(Adds details from state oil regulator)
By Ernest Scheyder
Jan 13 North Dakota's oil production will likely
fall below 1 million barrels per day by the end of January due
to harsh winter weather and low oil prices, state regulators
said on Friday.
Crossing that threshold would be a psychological blow to the
second-largest crude producing U.S. state, which has been
hammered hard by a two-year oil price war with OPEC and has seen
its fortunes wane due to high operating costs.
The state's Bakken oil formation has higher operating
expenses than parts of Texas, for instance, due to its
remoteness and lack of physical infrastructure.
North Dakota also must contend with winter blizzards that
southern oil-producing states lack, further threatening output.
Already this winter, North Dakota has had three major blizzards,
a sharp increase from recent years.
North Dakota pumped 1,033,693 barrels per day (bpd) in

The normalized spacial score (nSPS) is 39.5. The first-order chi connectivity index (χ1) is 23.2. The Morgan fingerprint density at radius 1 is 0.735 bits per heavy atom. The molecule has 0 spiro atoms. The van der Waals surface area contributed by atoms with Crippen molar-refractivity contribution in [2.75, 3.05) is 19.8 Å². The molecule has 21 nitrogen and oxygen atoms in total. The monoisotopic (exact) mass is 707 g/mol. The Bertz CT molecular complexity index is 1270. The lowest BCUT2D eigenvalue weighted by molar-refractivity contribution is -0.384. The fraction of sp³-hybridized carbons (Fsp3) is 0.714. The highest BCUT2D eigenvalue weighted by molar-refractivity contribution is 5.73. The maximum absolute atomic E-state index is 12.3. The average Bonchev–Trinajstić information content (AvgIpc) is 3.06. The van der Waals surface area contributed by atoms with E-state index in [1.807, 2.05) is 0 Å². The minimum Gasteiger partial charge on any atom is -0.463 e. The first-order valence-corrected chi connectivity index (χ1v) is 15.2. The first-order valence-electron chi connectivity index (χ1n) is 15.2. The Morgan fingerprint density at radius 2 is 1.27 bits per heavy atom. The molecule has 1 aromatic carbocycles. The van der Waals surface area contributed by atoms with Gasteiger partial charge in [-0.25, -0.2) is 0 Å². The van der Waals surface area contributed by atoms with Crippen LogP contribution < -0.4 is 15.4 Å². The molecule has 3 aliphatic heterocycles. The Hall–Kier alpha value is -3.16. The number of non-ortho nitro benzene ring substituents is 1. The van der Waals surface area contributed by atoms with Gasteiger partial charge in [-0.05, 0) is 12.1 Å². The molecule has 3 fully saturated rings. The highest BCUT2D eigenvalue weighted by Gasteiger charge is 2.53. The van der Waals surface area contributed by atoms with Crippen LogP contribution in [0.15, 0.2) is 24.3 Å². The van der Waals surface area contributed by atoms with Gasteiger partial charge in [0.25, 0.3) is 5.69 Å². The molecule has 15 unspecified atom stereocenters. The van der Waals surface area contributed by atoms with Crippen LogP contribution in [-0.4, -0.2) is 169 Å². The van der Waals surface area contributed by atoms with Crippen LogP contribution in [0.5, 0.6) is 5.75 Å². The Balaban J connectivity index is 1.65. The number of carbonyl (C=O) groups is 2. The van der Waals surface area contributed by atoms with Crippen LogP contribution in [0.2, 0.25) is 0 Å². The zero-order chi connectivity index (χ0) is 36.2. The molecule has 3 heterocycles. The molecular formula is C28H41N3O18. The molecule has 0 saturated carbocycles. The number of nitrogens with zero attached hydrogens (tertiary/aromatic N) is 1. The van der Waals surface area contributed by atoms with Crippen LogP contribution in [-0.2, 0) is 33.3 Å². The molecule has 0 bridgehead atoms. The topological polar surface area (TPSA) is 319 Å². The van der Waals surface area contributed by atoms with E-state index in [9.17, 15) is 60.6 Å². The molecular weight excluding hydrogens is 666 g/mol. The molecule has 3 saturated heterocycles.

November, down from 1,043,693 bpd in October, according to data
from the North Dakota Department of Mineral Resources, which
reports on a two-month lag.
The drop reflects a broader trend downward throughout much
of 2016. The average price the state's oil producers received
for their crude fell 12 percent in November to $34.58 per
"There is still a likelihood that production will fall below
1 million barrels per day by year's end, if not in January,"
Lynn Helms, head of the DMR, said on a Friday conference call
with reporters. "That's just right on the long-term trend. It's
really not a surprise."
Oil companies applied for six fewer well permits in November
"That's kind of a leading indicator," Helms said. "That's
the number that feeds right into the number of drilling rigs."
The number of producing wells hit an all-time high of 13,517
in November as Hess Corp, Whiting Petroleum Corp
and other large producers in the state exploited their best
acreage to maintain cash flow, Helms said. Parts of the core of
the Bakken can be profitable below current oil prices.
"Those are the best assets they have, across their
corporations," Helms said.
Others with weaker acreage, though, left the state entirely,
Helms said, noting recent land sales by SM Energy to
leave North Dakota for Texas.
Natural gas production rose about 3 percent to 1.8 million
cubic feet per day, an all-time high as the state's oil
producers continue to improve their gas collection network.
(Reporting by Ernest Scheyder; Editing by Bill Trott and David